Nightmares

I’ve been having consistent nightmares for about one month. I have them pretty regularly anyway, but they don’t wake me up and I don’t get up in a sweat when I do finally wake up. They don’t scare me- they’re just annoying.

I had one last night about my ex. It was very uncomfortable. I got the same feeling I used to get when I was with her. She would make me feel like a child.

My therapist has a new theory that my suppressed emotions from the past 10 years are coming forth while I’m unconscious. He might be right, I suppose.

Most of my nightmares are not about clowns or falling off of cliffs; they’re mostly about things, events, or people that I’ve had negative interactions with or that I haven’t grieved for.

Sadness and grief are my most suppressed emotions. Since starting therapy, I’ve started dealing with current sadness when it comes, but there’s a decade worth of events that I haven’t “dealt with”, so this is fun.

Therapy 8.8.19

The duality of myself was the topic of discussion this session. I updated him on my most recent panic attack and how I handled it. He said he was proud of me. We then did an exercise where he acted as the part of me that is more guarded and I acted as the part of me that wants to be more vulnerable. Those two parts of me battle it out daily, so it was nice to get it out of my head.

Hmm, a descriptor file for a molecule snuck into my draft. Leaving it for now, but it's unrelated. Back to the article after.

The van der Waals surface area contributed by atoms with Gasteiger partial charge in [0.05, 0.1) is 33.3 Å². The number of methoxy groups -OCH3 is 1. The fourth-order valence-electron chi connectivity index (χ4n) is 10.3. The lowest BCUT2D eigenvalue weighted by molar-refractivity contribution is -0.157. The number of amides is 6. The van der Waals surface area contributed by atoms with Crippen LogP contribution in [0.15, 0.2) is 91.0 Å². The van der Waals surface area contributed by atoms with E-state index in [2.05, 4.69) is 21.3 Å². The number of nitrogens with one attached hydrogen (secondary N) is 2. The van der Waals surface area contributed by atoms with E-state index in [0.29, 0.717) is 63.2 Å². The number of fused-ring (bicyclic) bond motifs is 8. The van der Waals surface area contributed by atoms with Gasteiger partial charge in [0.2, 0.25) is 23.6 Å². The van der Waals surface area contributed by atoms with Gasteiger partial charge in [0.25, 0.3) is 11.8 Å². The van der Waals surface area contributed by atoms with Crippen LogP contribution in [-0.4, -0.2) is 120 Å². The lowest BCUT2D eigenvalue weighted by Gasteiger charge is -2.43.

The whole exercise and conversation was prompted by me explaining how I felt that my feelings towards the new woman I’m seeing were moving too fast for my comfort level; however, maybe it’s not “bad”, just unknown territory for me.

A little backstory: due to how I grew up, how I was raised, and the very long string of bad luck regarding my romantic relationships, my default is to put a very tall and thick wall between myself and potential romantic partners. I thought it was interesting to note that I can’t say the same for platonic friendships.

Anyway when I returned from my federal volunteer program, my anxiety hit me harder than I had experienced it in years and my therapist’s theory is that my suppression tactics were starting to wear off. Since then (May) I have cried more than I have in years, I have been more open with my family and friends, and I have started to not only take down the wall I put up between myself and love, but also the wall between those two parts of me I referenced above.